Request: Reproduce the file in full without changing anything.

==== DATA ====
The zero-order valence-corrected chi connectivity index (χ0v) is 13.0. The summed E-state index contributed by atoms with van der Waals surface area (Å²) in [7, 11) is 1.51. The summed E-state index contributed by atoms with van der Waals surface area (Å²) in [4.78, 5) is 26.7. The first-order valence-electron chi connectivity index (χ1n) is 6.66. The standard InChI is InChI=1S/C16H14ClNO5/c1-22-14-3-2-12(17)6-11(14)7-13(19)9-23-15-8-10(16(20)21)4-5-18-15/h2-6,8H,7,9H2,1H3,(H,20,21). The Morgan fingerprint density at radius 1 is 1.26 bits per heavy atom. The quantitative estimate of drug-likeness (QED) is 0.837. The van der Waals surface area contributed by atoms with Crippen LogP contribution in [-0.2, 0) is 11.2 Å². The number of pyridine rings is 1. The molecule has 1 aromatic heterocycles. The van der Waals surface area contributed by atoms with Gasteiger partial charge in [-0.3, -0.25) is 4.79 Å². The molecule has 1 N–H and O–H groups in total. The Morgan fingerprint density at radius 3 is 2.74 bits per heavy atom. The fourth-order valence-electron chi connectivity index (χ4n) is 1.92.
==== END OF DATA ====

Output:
The zero-order valence-corrected chi connectivity index (χ0v) is 13.0. The summed E-state index contributed by atoms with van der Waals surface area (Å²) in [7, 11) is 1.51. The summed E-state index contributed by atoms with van der Waals surface area (Å²) in [4.78, 5) is 26.7. The first-order valence-electron chi connectivity index (χ1n) is 6.66. The standard InChI is InChI=1S/C16H14ClNO5/c1-22-14-3-2-12(17)6-11(14)7-13(19)9-23-15-8-10(16(20)21)4-5-18-15/h2-6,8H,7,9H2,1H3,(H,20,21). The Morgan fingerprint density at radius 1 is 1.26 bits per heavy atom. The quantitative estimate of drug-likeness (QED) is 0.837. The van der Waals surface area contributed by atoms with Crippen LogP contribution in [-0.2, 0) is 11.2 Å². The number of pyridine rings is 1. The molecule has 1 aromatic heterocycles. The van der Waals surface area contributed by atoms with Gasteiger partial charge in [-0.3, -0.25) is 4.79 Å². The molecule has 1 N–H and O–H groups in total. The Morgan fingerprint density at radius 3 is 2.74 bits per heavy atom. The fourth-order valence-electron chi connectivity index (χ4n) is 1.92.